19. Towards an Aero-Propulso-Servo-Elasticity Analysis of a Commercial Supersonic Transport

    Science.gov (United States)

    Connolly, Joseph W.; Kopasakis, George; Chwalowski, Pawel; Sanetrik, Mark D.; Carlson, Jan-Renee; Silva, Walt A.; McNamara, Jack

    2016-01-01

    This paper covers the development of an aero-propulso-servo-elastic (APSE) model using computational fluid dynamics (CFD) and linear structural deformations. The APSE model provides the integration of the following two previously developed nonlinear dynamic simulations: a variable cycle turbofan engine and an elastic supersonic commercial transport vehicle. The primary focus of this study is to provide a means to include relevant dynamics of a turbomachinery propulsion system into the aeroelastic studies conducted during a vehicle design, which have historically neglected propulsion effects. A high fidelity CFD tool is used here for the integration platform. The elastic vehicle neglecting the propulsion system serves as a comparison of traditional approaches to the APSE results. An overview of the methodology is presented for integrating the propulsion system and elastic vehicle. Static aeroelastic analysis comparisons between the traditional and developed APSE models for a wing tip detection indicate that the propulsion system impact on the vehicle elastic response could increase the detection by approximately ten percent.

  20. Characterization of emissions from commercial aircraft engines during the Aircraft Particle Emissions eXperiment (APEX) 1 to 3

    Science.gov (United States)

    The fine particulate matter emissions from aircraft operations at large airports located in areas of the U. S. designated as non-attainment for the National Ambient Air Quality Standard for PM-2.5 are of major environmental concern. PM emissions data for commercial aircraft engin...

  1. Theoretical prediction of interference loading on aircraft stores: Part II - Supersonic speeds

    Science.gov (United States)

    Fox, C. H., Jr.; Fernandes, F.

    1973-01-01

    Linear theory is used, without two dimensional or slender body assumptions, to predict flow field produced by aircraft wing, nose, inlet, and pylons. Aircraft shock wave locations are predicted, and their effect on flow field is included through transformation of aircraft geometry. Program was written in FORTRAN IV for CDC 6400 computer.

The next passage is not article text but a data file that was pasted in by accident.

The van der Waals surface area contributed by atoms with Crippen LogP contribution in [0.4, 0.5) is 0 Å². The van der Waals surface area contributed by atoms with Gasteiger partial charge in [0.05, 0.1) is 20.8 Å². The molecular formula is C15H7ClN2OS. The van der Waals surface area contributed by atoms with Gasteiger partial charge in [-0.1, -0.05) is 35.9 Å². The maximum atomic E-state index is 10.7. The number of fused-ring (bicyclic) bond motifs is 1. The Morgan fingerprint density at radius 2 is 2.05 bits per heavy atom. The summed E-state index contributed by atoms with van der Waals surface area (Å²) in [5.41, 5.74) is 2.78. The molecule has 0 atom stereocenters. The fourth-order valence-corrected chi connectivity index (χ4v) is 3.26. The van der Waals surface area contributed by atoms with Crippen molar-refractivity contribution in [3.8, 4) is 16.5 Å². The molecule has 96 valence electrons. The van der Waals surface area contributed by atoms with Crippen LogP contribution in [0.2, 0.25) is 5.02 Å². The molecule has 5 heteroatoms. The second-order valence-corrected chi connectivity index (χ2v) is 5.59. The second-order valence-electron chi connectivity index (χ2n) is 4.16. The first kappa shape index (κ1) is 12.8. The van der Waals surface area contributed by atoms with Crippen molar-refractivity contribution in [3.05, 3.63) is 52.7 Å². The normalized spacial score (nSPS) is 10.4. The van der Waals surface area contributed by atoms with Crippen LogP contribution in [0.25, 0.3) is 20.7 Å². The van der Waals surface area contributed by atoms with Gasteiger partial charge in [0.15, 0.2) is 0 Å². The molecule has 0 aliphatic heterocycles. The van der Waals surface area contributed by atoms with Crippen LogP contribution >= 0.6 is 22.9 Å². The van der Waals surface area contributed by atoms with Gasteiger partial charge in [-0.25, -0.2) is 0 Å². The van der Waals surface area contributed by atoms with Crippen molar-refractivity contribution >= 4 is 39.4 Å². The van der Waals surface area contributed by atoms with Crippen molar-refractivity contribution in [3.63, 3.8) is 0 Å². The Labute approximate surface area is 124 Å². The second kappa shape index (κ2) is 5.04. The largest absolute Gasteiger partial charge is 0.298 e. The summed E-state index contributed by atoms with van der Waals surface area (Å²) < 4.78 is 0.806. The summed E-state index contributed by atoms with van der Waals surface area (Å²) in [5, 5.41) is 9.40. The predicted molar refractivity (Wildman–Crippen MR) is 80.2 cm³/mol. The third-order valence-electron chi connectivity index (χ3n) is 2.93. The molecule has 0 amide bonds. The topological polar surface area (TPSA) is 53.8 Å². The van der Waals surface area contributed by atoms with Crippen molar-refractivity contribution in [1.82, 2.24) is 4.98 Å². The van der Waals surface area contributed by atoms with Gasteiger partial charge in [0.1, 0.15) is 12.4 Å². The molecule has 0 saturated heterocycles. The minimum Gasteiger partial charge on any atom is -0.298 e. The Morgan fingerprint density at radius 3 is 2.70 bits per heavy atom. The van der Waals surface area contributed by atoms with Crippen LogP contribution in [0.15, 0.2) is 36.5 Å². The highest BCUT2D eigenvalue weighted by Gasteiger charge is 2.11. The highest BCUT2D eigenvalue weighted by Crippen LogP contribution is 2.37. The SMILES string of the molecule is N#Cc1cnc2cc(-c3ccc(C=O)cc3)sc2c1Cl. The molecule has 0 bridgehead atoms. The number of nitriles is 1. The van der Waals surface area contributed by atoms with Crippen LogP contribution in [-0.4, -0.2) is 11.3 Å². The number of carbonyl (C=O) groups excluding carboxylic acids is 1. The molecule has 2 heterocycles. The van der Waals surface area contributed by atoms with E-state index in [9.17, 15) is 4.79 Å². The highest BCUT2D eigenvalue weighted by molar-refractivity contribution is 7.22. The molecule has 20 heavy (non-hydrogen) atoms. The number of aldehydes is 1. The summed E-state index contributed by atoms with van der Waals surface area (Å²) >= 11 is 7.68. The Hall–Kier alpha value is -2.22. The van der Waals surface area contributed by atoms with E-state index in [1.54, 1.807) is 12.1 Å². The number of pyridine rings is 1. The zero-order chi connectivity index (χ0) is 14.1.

2. The Effect of Reducing Cruise Altitude on the Topology and Emissions of a Commercial Transport Aircraft

    OpenAIRE

    2010-01-01

    In recent years, research has been conducted for alternative commercial transonic aircraft design configurations, such as the strut- braced wing and the truss-braced wing aircraft designs, in order to improve aircraft performance and reduce the impact of aircraft emissions as compared to a typical cantilever wing design. Research performed by Virginia Tech in conjunction with NASA Langley Research Center shows that these alternative configurations result in 20% or more reduction in fuel...

  3. Effects of varying podded nacelle-nozzle installations on transonic aeropropulsive characteristics of a supersonic fighter aircraft

    Science.gov (United States)

    Capone, F. J.; Reubush, D. E.

    1983-01-01

    The aeropropulsive characteristics of an advanced twin engine fighter designed for supersonic cruise was investigated in the 16 foot Transonic Tunnel. The performance characteristics of advanced nonaxisymmetric nozzles installed in various nacelle locations, the effects of thrust induced forces on overall aircraft aerodynamics, the trim characteristics, and the thrust reverser performance were evaluated. The major model variables included nozzle power setting; nozzle duct aspect ratio; forward, mid, and aft nacelle axial locations; inboard and outboard underwing nacelle locations; and underwing and overwing nacelle locations. Thrust vectoring exhaust nozzle configurations included a wedge nozzle, a two dimensional convergent divergent nozzle, and a single expansion ramp nozzle, each with deflection angles up to 30 deg. In addition to the nonaxisymmetric nozzles, an axisymmetric nozzle installation was also tested. The use of a canard for trim was also assessed.